Machine Intelligence and Explication

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Wieringa, Roel (1987) Machine Intelligence and Explication. [Report]

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Abstract:This report is an MA ("doctoraal") thesis submitted to the department of philosophy, university of Amsterdam. It attempts to answer the question whether machines can think by conceptual analysis. Ideally. a conceptual analysis should give plausible explications of the concepts of "machine" and "intelli­gence" and then investigate the intersection of the sets of entities defined b) these explications. If the intersection is empty and the a priori argument is correct (or plausible), then empirical research into machine intelligence will {plausibly) not result in an intelligent machine. On the other hand, if conceptual analysis cannot show the intersection to be empty. it remains an empirical (or rather, technical) question whether such machines can actually be constructed. Such a neat argument cannot be produced, however, due to the vagueness of the concept of intelli­gence. It is quite possible to provide a rather uncontroversial explication of the concept of machine. Exist­ing controversy about the possibility of machine intelligence is about the nature of intelligence, not about the nature of machines. Indeed, if intelligence could be unambiguously defined, we could (in principle) build a machine to implement it. Those who believe that intelligence cannot be realized in a machine, can­ not base their arguments on an explicit and uncontroversial analysis of the concept of intelligence. The argument in this essay therefore follows a different route than the ideal argument. After a defin­ition of machine which combines the important characteristics of that concept in computer science and sys­tems theory, try to explicate why we think this definition captures our informal intuitions about the nature of machine-like, mechanical processes adequately. This leads to an explication of what explicitly described processes are. Chapter 2 then replaces the question whether machines can think by the simpler question whether machines can explicate. Using the explication of the concept of explicit descriptions given in chapter 1, I argue that the process of explication cannot be explicitly described. If that argument is correct (or plausi­ble), then no machine can (plausibly) be built which explicates a situation , for to build a machine is to implement an explicit description. The bearing on the original question of machine intelligence is this: If human intelligence presupposes the ability to explicate, an entity which cannot explicate cannot have human intelligence. Chapter 2 contains some arguments why we do not attribute human intelligence to a being which cannot explicate. In chapter 3 the argument is defended against some possible counterarguments and compared with two well-known criticisms of artificial intelligence, those by Dreyfus and Searle. Finally, chapter 4 explores some practical as well as metaphysical consequences of the thesis. This short overview of the argument should already have made clear that I do not believe that an uncontr­oversial, explicit proof of the impossibility of machine intelligence exists. If such a proof existed, it could be automated, which would be close to a refutation of what the proof would establish. It follows that holes can be shot in the argument. It won't execute without errors in all environments. Therefore, in the interest of (among other things) brevity, I stopped explicating when further explication would backfire and merely expose the emptiness of the argument. That -the empty argument- would have been, as Isshuu Miura said, closer to the truth than the essay I wrote now. But then, I wouldn't have passed the exam by handing in an empty paper. Working on this thesis made me painfully aware that the semantic network we live in is essentially fluid and unbounded. Thanks are due to my supervisor Hans Swart, who followed me on my wanderings in various interesting directions and who suggested I stay with one topic and work that out. Thanks are also due to Dick de Jongh and Loet Leydesdorff, who gave constructive criticisms of the thesis. [brace not closed]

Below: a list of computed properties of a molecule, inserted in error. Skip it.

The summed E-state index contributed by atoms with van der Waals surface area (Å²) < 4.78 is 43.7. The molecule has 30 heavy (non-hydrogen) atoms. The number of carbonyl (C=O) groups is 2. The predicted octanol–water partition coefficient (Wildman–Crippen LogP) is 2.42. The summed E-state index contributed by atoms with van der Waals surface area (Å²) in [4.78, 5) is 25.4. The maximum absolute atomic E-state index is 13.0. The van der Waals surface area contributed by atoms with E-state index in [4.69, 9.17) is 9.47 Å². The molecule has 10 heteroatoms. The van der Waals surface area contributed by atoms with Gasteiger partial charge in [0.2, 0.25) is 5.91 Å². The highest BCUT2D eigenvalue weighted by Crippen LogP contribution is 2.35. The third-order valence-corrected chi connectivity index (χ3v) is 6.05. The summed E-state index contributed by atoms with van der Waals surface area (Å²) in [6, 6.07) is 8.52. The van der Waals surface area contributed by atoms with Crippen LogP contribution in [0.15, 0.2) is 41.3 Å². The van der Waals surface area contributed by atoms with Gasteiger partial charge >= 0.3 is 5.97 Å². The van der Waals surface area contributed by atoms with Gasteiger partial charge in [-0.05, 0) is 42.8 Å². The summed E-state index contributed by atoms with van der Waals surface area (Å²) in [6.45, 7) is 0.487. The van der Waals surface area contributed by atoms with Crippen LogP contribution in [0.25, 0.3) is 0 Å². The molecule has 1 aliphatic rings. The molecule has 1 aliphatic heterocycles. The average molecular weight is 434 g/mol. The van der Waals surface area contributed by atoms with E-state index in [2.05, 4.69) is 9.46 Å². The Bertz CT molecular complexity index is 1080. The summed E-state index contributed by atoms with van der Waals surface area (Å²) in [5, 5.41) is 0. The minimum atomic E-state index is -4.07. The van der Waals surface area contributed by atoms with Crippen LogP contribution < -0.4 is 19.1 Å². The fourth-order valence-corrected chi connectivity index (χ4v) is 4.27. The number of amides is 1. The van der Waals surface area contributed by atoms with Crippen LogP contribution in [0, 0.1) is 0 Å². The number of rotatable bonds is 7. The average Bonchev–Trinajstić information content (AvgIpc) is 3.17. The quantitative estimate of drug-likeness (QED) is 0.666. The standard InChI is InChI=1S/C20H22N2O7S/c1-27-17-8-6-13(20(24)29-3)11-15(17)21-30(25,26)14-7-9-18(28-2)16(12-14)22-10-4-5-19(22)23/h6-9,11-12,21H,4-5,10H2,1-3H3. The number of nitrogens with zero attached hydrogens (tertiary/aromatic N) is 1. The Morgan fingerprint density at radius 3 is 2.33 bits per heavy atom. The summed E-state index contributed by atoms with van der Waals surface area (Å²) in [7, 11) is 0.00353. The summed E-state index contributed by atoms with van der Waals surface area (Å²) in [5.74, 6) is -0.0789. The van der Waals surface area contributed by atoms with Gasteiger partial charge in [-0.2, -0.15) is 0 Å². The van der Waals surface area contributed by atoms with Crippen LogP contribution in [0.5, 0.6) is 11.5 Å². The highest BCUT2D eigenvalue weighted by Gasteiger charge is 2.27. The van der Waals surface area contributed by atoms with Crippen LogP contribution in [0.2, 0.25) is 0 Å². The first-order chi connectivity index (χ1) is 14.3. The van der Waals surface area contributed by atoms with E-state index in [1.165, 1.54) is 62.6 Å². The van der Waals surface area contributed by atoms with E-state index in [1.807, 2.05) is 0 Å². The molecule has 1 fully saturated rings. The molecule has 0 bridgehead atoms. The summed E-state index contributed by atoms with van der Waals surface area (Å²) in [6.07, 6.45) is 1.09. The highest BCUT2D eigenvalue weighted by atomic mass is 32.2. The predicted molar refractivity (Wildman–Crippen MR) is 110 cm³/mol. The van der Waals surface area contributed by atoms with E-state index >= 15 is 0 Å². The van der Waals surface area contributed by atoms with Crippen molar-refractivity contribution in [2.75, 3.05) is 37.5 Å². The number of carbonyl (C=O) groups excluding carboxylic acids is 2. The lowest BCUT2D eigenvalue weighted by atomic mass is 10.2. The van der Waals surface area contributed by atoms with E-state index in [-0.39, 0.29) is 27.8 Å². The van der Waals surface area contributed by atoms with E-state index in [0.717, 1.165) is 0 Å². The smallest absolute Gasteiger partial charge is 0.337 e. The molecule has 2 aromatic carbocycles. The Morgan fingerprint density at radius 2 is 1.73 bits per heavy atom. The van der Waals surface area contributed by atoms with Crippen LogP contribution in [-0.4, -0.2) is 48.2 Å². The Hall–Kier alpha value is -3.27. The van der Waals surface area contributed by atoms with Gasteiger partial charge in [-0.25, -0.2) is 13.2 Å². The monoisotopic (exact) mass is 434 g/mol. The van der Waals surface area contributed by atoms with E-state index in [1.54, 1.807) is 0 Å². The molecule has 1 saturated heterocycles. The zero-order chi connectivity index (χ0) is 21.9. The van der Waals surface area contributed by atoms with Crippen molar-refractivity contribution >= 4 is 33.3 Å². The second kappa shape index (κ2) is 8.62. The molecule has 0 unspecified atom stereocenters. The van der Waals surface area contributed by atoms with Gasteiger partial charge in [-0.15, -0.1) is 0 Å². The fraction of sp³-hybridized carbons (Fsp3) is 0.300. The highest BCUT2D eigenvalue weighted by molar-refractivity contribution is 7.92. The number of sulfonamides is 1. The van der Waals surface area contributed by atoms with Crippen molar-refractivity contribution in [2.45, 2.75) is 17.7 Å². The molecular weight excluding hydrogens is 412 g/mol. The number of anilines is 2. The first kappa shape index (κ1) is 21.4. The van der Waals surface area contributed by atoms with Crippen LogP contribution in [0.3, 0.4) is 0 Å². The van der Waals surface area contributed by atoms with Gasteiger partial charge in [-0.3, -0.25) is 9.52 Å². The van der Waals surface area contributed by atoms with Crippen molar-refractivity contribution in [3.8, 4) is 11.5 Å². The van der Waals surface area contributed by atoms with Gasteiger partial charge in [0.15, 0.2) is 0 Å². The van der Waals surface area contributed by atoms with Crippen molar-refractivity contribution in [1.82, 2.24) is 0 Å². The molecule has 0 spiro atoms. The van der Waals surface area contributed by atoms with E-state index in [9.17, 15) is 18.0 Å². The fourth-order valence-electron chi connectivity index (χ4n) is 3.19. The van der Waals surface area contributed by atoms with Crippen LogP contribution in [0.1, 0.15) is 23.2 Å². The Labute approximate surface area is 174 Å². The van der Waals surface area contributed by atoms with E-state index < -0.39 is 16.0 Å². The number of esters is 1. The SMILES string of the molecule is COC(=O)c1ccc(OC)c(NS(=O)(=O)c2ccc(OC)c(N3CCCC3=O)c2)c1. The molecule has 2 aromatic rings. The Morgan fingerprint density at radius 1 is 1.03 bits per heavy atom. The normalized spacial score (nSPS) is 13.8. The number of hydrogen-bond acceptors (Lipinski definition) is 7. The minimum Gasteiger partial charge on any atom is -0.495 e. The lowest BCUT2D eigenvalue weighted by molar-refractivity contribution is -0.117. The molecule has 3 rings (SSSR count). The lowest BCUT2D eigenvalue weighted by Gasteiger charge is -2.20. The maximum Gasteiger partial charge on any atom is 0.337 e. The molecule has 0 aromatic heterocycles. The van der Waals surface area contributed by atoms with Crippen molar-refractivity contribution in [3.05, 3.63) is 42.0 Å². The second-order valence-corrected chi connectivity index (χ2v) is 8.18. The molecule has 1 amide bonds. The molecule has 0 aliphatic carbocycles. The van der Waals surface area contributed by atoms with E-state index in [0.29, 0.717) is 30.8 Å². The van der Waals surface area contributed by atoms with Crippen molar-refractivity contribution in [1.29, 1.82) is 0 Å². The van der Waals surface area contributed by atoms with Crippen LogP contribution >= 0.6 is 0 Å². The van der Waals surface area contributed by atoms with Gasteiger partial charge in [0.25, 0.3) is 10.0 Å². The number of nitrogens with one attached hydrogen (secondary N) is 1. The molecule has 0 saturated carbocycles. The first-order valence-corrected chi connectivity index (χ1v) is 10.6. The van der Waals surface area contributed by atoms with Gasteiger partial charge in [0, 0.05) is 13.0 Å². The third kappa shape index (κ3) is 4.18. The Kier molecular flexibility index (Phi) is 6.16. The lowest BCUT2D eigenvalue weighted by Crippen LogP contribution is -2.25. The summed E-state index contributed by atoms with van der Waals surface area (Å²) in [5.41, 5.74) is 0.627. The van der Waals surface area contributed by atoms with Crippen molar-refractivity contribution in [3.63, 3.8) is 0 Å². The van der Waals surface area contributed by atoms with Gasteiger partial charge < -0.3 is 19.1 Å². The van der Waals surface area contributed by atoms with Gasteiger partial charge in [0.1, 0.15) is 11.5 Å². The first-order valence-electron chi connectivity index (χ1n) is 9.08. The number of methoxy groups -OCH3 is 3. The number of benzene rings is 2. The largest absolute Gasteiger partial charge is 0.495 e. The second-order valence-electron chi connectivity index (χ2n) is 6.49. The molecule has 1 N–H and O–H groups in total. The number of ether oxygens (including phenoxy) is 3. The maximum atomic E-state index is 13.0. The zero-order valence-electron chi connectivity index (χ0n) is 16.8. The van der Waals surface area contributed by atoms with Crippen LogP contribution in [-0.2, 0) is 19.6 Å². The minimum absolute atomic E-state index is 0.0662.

Item Type:Report
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Electrical Engineering, Mathematics and Computer Science (EEMCS)
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Link to this item:http://purl.utwente.nl/publications/80712
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